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Service Charges

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Most long leases of blocks of flats provide for the landlord to repair and maintain the block and to recover the cost through a service charge, payable by the tenants.  Who does what work tends to be decided by the landlord and the Service Charge (Consultation Requirements) Regulations as well as the Landlord and Tenant Act 1985 which seek to protect the tenants in two specific ways:

Firstly, they protect the tenants by limiting the charges to those that are reasonably incurred and to work that is carried out to a reasonable standard.  Secondly, the landlord must comply with a consultation process before they are able to recover the costs when commissioning what is defined as “qualifying works’ or a ‘qualifying long term agreement’.

The consultation requirements are generally recognised as being split into 3 separate stages and are fairly detailed but can be summarised as first of all involving the landlord providing notice to the tenants of their intention to carry out the works and inviting representations from the tenants.  The landlord should then provide the tenant with estimates and finally a notification of their decision together with their reasons.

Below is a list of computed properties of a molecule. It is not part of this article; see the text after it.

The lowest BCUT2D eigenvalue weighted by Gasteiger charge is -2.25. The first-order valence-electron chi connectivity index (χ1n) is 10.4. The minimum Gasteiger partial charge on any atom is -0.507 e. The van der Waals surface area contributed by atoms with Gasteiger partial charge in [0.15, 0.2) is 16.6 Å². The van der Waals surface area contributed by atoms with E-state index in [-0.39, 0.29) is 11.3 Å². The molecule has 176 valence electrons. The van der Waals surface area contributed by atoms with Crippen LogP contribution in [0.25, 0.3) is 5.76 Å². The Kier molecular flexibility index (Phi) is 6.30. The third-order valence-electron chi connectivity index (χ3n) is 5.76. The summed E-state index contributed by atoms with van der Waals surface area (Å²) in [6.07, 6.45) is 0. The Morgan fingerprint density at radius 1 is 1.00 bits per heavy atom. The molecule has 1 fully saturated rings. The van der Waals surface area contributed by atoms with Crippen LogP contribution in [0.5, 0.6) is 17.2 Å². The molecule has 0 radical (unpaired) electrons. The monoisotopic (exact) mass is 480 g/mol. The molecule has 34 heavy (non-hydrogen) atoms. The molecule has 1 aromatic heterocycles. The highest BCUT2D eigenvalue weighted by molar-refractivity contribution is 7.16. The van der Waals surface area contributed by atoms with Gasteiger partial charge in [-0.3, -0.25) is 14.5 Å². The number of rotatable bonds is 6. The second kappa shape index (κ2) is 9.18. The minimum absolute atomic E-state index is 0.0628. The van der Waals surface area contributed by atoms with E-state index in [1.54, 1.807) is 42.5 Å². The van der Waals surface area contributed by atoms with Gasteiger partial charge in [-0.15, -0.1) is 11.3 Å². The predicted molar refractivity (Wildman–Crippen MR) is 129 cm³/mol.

If the Landlord does not follow the correct procedure the maximum he can recover from each tenant is £250.

The recent case of Daejan Investments Ltd v Benson and others has dealt with the question of exactly what happens when the landlord does not comply with the consultation requirements.

Daejan were the freehold owner and landlord of a block of flats in Muswell Hill of which 5 flats were held under long leases that provided for the payment of a service charge.  The landlord instructed a contractor to undertake various works to the property at a total cost of £270,000 however they did fail to comply with the consultation requirements in the Act and as a result it was held that they are only allowed to recover the sum of £250 from each tenant (a total of £1,250)

Daejan had argued that their failure to follow the procedure should be excused (as the legislation can allow) on the basis that it would be reasonable to dispense with the requirements however this argument was rejected by the Court of Appeal.  The Court also held that when considering whether to dispense with the consultation requirements, the financial cost to the landlord was not relevant.

Daejan has made it quite clear that landlords (and managing agents) do need to be absolutely sure that they are aware of and comply with the consultation requirements.  Daejan only recovered £1,250 of the £270,000 that they had spent on the works and it is certainly anticipated that there are many more landlords who will be caught out by this trap.
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